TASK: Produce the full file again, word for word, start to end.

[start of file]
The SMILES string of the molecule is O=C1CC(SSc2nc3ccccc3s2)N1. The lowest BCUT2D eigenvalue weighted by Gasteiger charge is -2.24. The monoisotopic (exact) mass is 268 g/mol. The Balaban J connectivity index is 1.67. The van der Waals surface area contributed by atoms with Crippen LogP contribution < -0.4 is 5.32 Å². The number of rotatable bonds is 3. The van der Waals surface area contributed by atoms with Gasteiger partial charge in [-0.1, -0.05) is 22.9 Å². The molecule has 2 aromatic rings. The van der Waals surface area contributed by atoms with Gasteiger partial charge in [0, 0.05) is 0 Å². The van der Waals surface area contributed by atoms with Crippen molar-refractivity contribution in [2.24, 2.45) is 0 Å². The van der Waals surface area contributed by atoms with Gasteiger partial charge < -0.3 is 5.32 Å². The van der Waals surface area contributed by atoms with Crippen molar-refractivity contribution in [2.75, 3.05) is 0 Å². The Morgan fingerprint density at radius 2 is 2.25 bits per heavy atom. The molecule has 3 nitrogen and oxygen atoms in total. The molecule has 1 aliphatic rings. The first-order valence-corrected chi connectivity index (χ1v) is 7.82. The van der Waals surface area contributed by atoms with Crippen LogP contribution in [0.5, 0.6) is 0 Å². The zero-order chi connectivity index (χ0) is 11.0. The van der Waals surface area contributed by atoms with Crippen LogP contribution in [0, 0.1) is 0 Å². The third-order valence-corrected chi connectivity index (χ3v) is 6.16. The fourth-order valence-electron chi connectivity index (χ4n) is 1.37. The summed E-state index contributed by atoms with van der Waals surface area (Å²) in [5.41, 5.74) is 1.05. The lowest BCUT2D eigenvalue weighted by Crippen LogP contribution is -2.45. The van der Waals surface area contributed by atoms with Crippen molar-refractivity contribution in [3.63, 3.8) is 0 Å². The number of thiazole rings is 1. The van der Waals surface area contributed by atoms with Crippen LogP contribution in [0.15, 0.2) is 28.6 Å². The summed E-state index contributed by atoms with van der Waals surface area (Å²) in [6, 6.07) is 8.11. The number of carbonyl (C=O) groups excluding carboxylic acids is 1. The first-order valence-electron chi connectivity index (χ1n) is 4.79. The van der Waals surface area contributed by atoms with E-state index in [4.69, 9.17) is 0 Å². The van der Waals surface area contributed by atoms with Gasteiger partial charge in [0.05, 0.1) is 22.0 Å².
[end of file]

The SMILES string of the molecule is O=C1CC(SSc2nc3ccccc3s2)N1. The lowest BCUT2D eigenvalue weighted by Gasteiger charge is -2.24. The monoisotopic (exact) mass is 268 g/mol. The Balaban J connectivity index is 1.67. The van der Waals surface area contributed by atoms with Crippen LogP contribution < -0.4 is 5.32 Å². The number of rotatable bonds is 3. The van der Waals surface area contributed by atoms with Gasteiger partial charge in [-0.1, -0.05) is 22.9 Å². The molecule has 2 aromatic rings. The van der Waals surface area contributed by atoms with Gasteiger partial charge in [0, 0.05) is 0 Å². The van der Waals surface area contributed by atoms with Crippen molar-refractivity contribution in [2.24, 2.45) is 0 Å². The van der Waals surface area contributed by atoms with Gasteiger partial charge < -0.3 is 5.32 Å². The van der Waals surface area contributed by atoms with Crippen molar-refractivity contribution in [2.75, 3.05) is 0 Å². The Morgan fingerprint density at radius 2 is 2.25 bits per heavy atom. The molecule has 3 nitrogen and oxygen atoms in total. The molecule has 1 aliphatic rings. The first-order valence-corrected chi connectivity index (χ1v) is 7.82. The van der Waals surface area contributed by atoms with Crippen LogP contribution in [0.5, 0.6) is 0 Å². The zero-order chi connectivity index (χ0) is 11.0. The van der Waals surface area contributed by atoms with Crippen LogP contribution in [0, 0.1) is 0 Å². The third-order valence-corrected chi connectivity index (χ3v) is 6.16. The fourth-order valence-electron chi connectivity index (χ4n) is 1.37. The summed E-state index contributed by atoms with van der Waals surface area (Å²) in [5.41, 5.74) is 1.05. The lowest BCUT2D eigenvalue weighted by Crippen LogP contribution is -2.45. The van der Waals surface area contributed by atoms with Crippen molar-refractivity contribution in [3.63, 3.8) is 0 Å². The number of thiazole rings is 1. The van der Waals surface area contributed by atoms with Crippen LogP contribution in [0.15, 0.2) is 28.6 Å². The summed E-state index contributed by atoms with van der Waals surface area (Å²) in [6, 6.07) is 8.11. The number of carbonyl (C=O) groups excluding carboxylic acids is 1. The first-order valence-electron chi connectivity index (χ1n) is 4.79. The van der Waals surface area contributed by atoms with E-state index in [4.69, 9.17) is 0 Å². The van der Waals surface area contributed by atoms with Gasteiger partial charge in [0.05, 0.1) is 22.0 Å².